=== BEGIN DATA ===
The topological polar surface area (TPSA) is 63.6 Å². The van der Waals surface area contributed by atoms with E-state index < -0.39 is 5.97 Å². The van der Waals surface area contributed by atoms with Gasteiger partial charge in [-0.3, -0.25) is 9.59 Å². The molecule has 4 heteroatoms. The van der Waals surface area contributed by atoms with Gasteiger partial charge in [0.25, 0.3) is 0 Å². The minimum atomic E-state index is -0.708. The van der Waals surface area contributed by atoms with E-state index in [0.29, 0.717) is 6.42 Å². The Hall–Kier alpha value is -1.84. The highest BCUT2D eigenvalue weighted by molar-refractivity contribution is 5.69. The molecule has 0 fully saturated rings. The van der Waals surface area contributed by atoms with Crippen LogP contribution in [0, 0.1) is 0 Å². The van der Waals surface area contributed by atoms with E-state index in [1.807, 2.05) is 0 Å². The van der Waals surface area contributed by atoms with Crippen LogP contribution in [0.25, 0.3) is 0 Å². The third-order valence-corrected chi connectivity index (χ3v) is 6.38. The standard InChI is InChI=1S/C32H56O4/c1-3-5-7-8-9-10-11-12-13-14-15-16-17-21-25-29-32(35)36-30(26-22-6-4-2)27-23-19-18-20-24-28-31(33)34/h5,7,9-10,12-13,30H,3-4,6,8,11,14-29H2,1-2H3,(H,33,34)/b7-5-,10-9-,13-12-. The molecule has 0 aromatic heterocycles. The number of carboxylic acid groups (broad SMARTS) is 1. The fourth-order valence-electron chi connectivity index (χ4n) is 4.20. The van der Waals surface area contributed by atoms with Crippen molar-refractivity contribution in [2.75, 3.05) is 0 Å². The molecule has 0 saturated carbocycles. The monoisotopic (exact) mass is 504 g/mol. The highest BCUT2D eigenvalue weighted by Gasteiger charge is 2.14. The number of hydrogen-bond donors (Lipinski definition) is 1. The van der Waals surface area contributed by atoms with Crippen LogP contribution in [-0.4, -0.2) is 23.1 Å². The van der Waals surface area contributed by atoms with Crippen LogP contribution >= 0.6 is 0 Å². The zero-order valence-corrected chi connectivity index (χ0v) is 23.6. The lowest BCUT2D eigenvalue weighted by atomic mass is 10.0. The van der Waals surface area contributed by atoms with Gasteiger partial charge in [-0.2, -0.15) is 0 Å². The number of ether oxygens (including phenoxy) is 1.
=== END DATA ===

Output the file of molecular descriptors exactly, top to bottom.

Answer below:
The topological polar surface area (TPSA) is 63.6 Å². The van der Waals surface area contributed by atoms with E-state index < -0.39 is 5.97 Å². The van der Waals surface area contributed by atoms with Gasteiger partial charge in [-0.3, -0.25) is 9.59 Å². The molecule has 4 heteroatoms. The van der Waals surface area contributed by atoms with Gasteiger partial charge in [0.25, 0.3) is 0 Å². The minimum atomic E-state index is -0.708. The van der Waals surface area contributed by atoms with E-state index in [0.29, 0.717) is 6.42 Å². The Hall–Kier alpha value is -1.84. The highest BCUT2D eigenvalue weighted by molar-refractivity contribution is 5.69. The molecule has 0 fully saturated rings. The van der Waals surface area contributed by atoms with Crippen LogP contribution in [0, 0.1) is 0 Å². The van der Waals surface area contributed by atoms with E-state index in [1.807, 2.05) is 0 Å². The van der Waals surface area contributed by atoms with Crippen LogP contribution in [0.25, 0.3) is 0 Å². The third-order valence-corrected chi connectivity index (χ3v) is 6.38. The standard InChI is InChI=1S/C32H56O4/c1-3-5-7-8-9-10-11-12-13-14-15-16-17-21-25-29-32(35)36-30(26-22-6-4-2)27-23-19-18-20-24-28-31(33)34/h5,7,9-10,12-13,30H,3-4,6,8,11,14-29H2,1-2H3,(H,33,34)/b7-5-,10-9-,13-12-. The molecule has 0 aromatic heterocycles. The number of carboxylic acid groups (broad SMARTS) is 1. The fourth-order valence-electron chi connectivity index (χ4n) is 4.20. The van der Waals surface area contributed by atoms with Crippen molar-refractivity contribution in [2.75, 3.05) is 0 Å². The molecule has 0 saturated carbocycles. The monoisotopic (exact) mass is 504 g/mol. The highest BCUT2D eigenvalue weighted by Gasteiger charge is 2.14. The number of hydrogen-bond donors (Lipinski definition) is 1. The van der Waals surface area contributed by atoms with Crippen LogP contribution in [-0.4, -0.2) is 23.1 Å². The van der Waals surface area contributed by atoms with Crippen LogP contribution >= 0.6 is 0 Å². The zero-order valence-corrected chi connectivity index (χ0v) is 23.6. The lowest BCUT2D eigenvalue weighted by atomic mass is 10.0. The van der Waals surface area contributed by atoms with Gasteiger partial charge in [-0.2, -0.15) is 0 Å². The number of ether oxygens (including phenoxy) is 1.